It takes a talented and knowledgeable photographer to capture nature in all its stunning glory. Daniel Vorkauf has done that and more. A brilliant landscape photographer who captures awe-inspiring vistas, each of Daniel's images tells a beautiful visual story that inspires an emotional connection and transports the viewer to the moment the shutter clicked.
StudioVox had the opportunity to talk with Daniel about his incredible Landscape Photography:
SV: How did you become interested in landscape photography?
DV: The beginning of my photographic journey started in 2009 when I visited Iceland for the first time. 7 years ago I just a had two small pocket cameras and my mobile but I think I did 1000 images in 12 days. It was the birth of my love to this country and the birth of photography too. When I returned, the images became “visual documents” of my experiences with the nature of Iceland. I had no idea when I would return again and I was glad to have images in my head and as prints. I visited many web pages which focused on photography in Iceland and I began to see my first images with different eyes. I did those typical snapshots and thought it would be fantastic images. I saw unbelievable good images - nightshots with northern lights, waterfalls with silky water, close-ups of puffins and other birds, aerial photographs - tons of images beyond my imagination and I recognized that my images were really bad – in a technical way: Burned out sky, underexposed images, wrong colors … I just did snapshots but I wanted more. I started to learn about photography – the basics about exposure time, ISO, aperture. I switched from pocket camera to bridge camera and in 2011 I bought my first DSLR. In 2012 I travelled to Iceland for the fifth and it was the first journey to areas of the Icelandic highland: Landmannalaugar and Laki. Parts of the country that are a MUST for everybody who is into landscape photography. I still wasn`t deep into technical aspects of photography but with some knowledge I was able to do better shots – landscapes and northern lights. I started to shoot in RAW too. The results were so much better than my first steps the years before but I recognized that it would need a long time to find my own style and to get those results I desired for. Many people think that landscape photography is easier than other genres in photography. But it isn`t not at all. To find the special view, the right composition, the right light … there are many aspects that make landscape difficult and I think a lot of people know that kind of disappointment when the image doesn`t look as the photographer saw the scene with his/her own eyes. I am always going out and telling myself “My camera is blind, my camera is blind …” and I am responsible for the result. The good thing is in landscape photography, that you have billions of possibilities to express yourself and to give the scene a unique character. When you know what you do than landscape photography offers infinite impressions and emotions.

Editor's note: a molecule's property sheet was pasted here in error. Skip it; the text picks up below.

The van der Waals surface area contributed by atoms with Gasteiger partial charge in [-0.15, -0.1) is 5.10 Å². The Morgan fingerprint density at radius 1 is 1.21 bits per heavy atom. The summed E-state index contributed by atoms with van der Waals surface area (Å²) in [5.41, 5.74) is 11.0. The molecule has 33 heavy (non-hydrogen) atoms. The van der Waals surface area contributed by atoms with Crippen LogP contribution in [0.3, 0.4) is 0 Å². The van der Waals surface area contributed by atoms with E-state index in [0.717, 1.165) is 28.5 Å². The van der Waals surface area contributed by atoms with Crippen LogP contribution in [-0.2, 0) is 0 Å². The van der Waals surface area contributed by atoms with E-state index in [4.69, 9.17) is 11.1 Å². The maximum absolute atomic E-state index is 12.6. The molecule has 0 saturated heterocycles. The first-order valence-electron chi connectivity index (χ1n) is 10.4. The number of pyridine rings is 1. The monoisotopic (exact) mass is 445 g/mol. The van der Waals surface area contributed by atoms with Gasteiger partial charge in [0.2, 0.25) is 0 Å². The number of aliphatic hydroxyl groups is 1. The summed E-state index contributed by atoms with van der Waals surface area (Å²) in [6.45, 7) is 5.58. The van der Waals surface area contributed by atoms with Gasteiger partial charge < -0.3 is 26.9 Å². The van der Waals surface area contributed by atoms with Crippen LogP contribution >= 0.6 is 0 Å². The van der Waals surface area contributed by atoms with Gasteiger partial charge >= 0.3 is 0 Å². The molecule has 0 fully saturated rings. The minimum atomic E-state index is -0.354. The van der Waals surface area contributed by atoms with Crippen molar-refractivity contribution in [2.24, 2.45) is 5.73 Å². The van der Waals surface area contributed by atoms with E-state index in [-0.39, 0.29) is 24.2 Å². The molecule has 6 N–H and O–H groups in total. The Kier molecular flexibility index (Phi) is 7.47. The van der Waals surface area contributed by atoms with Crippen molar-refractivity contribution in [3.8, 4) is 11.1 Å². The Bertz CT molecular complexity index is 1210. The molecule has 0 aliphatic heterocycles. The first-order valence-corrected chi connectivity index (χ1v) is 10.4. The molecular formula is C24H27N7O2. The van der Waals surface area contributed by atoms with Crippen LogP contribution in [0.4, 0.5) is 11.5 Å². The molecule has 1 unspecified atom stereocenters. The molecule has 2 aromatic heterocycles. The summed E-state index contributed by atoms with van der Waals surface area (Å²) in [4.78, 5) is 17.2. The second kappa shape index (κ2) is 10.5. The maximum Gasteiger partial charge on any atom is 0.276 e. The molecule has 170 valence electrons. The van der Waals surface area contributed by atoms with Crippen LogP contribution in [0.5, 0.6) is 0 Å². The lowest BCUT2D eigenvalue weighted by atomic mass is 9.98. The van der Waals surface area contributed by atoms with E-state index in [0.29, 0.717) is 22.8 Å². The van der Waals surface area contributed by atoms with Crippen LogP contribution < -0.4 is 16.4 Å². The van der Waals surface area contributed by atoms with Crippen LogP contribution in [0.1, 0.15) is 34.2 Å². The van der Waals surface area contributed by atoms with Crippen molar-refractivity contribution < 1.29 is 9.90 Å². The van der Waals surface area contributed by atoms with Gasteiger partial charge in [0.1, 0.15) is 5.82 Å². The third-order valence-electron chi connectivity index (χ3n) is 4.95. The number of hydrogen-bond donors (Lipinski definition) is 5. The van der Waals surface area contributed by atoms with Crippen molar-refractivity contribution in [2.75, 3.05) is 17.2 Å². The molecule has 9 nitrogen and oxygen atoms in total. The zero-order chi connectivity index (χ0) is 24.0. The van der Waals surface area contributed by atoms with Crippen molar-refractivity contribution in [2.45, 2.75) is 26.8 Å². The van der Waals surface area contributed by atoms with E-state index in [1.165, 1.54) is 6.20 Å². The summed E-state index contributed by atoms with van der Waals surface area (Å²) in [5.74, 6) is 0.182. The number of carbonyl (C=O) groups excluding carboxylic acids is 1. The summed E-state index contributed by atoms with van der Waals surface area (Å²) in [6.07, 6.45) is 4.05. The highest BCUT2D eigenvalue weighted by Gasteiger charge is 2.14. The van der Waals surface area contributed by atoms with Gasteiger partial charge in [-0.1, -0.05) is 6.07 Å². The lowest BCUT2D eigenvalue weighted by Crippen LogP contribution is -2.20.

SV: What do you love about Landscape Photography?